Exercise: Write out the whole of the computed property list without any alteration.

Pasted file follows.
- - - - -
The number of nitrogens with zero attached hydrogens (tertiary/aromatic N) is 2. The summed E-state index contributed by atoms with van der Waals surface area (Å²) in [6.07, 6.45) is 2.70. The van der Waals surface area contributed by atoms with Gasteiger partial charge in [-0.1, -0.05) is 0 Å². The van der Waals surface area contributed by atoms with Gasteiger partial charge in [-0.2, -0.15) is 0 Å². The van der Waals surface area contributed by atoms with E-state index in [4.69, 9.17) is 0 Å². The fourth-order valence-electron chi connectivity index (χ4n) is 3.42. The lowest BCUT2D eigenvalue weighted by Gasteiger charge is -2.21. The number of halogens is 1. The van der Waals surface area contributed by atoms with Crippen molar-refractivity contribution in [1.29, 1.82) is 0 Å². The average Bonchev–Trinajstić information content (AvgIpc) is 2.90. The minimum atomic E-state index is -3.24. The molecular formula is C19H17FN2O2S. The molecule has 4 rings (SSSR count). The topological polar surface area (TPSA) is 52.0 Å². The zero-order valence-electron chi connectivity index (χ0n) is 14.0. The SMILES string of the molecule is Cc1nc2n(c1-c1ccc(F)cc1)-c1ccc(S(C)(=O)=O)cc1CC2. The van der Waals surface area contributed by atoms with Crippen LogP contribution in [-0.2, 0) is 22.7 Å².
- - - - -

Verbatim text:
The number of nitrogens with zero attached hydrogens (tertiary/aromatic N) is 2. The summed E-state index contributed by atoms with van der Waals surface area (Å²) in [6.07, 6.45) is 2.70. The van der Waals surface area contributed by atoms with Gasteiger partial charge in [-0.1, -0.05) is 0 Å². The van der Waals surface area contributed by atoms with Gasteiger partial charge in [-0.2, -0.15) is 0 Å². The van der Waals surface area contributed by atoms with E-state index in [4.69, 9.17) is 0 Å². The fourth-order valence-electron chi connectivity index (χ4n) is 3.42. The lowest BCUT2D eigenvalue weighted by Gasteiger charge is -2.21. The number of halogens is 1. The van der Waals surface area contributed by atoms with Crippen molar-refractivity contribution in [1.29, 1.82) is 0 Å². The average Bonchev–Trinajstić information content (AvgIpc) is 2.90. The minimum atomic E-state index is -3.24. The molecular formula is C19H17FN2O2S. The molecule has 4 rings (SSSR count). The topological polar surface area (TPSA) is 52.0 Å². The zero-order valence-electron chi connectivity index (χ0n) is 14.0. The SMILES string of the molecule is Cc1nc2n(c1-c1ccc(F)cc1)-c1ccc(S(C)(=O)=O)cc1CC2. The van der Waals surface area contributed by atoms with Crippen LogP contribution in [-0.2, 0) is 22.7 Å².